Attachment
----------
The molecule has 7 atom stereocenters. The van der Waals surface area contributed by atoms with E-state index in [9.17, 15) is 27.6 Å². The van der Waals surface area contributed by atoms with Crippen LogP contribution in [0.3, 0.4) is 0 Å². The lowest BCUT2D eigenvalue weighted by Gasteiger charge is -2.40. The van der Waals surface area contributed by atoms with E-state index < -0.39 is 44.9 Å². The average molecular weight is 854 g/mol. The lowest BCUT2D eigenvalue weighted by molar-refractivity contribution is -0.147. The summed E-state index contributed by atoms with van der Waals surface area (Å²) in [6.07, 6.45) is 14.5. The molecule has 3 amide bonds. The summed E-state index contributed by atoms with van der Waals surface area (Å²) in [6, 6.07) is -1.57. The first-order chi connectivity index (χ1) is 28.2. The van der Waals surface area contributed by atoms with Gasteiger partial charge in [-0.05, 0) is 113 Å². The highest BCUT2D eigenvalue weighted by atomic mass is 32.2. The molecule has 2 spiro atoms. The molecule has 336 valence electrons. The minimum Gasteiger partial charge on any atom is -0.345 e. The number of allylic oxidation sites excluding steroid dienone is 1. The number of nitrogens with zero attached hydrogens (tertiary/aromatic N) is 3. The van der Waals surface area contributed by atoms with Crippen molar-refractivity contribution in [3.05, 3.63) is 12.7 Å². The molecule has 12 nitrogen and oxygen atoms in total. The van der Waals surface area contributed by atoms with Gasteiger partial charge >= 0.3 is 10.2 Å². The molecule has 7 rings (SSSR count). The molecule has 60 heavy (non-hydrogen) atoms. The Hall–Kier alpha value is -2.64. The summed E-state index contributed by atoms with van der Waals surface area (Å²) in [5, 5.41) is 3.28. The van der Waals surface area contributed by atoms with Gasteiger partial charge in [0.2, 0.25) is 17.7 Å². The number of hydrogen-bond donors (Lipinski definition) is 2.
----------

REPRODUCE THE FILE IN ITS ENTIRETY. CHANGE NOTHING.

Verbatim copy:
The molecule has 7 atom stereocenters. The van der Waals surface area contributed by atoms with E-state index in [9.17, 15) is 27.6 Å². The van der Waals surface area contributed by atoms with Crippen LogP contribution in [0.3, 0.4) is 0 Å². The lowest BCUT2D eigenvalue weighted by Gasteiger charge is -2.40. The van der Waals surface area contributed by atoms with E-state index < -0.39 is 44.9 Å². The average molecular weight is 854 g/mol. The lowest BCUT2D eigenvalue weighted by molar-refractivity contribution is -0.147. The summed E-state index contributed by atoms with van der Waals surface area (Å²) in [6.07, 6.45) is 14.5. The molecule has 3 amide bonds. The summed E-state index contributed by atoms with van der Waals surface area (Å²) in [6, 6.07) is -1.57. The first-order chi connectivity index (χ1) is 28.2. The van der Waals surface area contributed by atoms with Gasteiger partial charge in [-0.05, 0) is 113 Å². The highest BCUT2D eigenvalue weighted by atomic mass is 32.2. The molecule has 2 spiro atoms. The molecule has 336 valence electrons. The minimum Gasteiger partial charge on any atom is -0.345 e. The number of allylic oxidation sites excluding steroid dienone is 1. The number of nitrogens with zero attached hydrogens (tertiary/aromatic N) is 3. The van der Waals surface area contributed by atoms with Crippen molar-refractivity contribution in [3.05, 3.63) is 12.7 Å². The molecule has 12 nitrogen and oxygen atoms in total. The van der Waals surface area contributed by atoms with Gasteiger partial charge >= 0.3 is 10.2 Å². The molecule has 7 rings (SSSR count). The molecule has 60 heavy (non-hydrogen) atoms. The Hall–Kier alpha value is -2.64. The summed E-state index contributed by atoms with van der Waals surface area (Å²) in [5, 5.41) is 3.28. The van der Waals surface area contributed by atoms with Gasteiger partial charge in [0.2, 0.25) is 17.7 Å². The number of hydrogen-bond donors (Lipinski definition) is 2.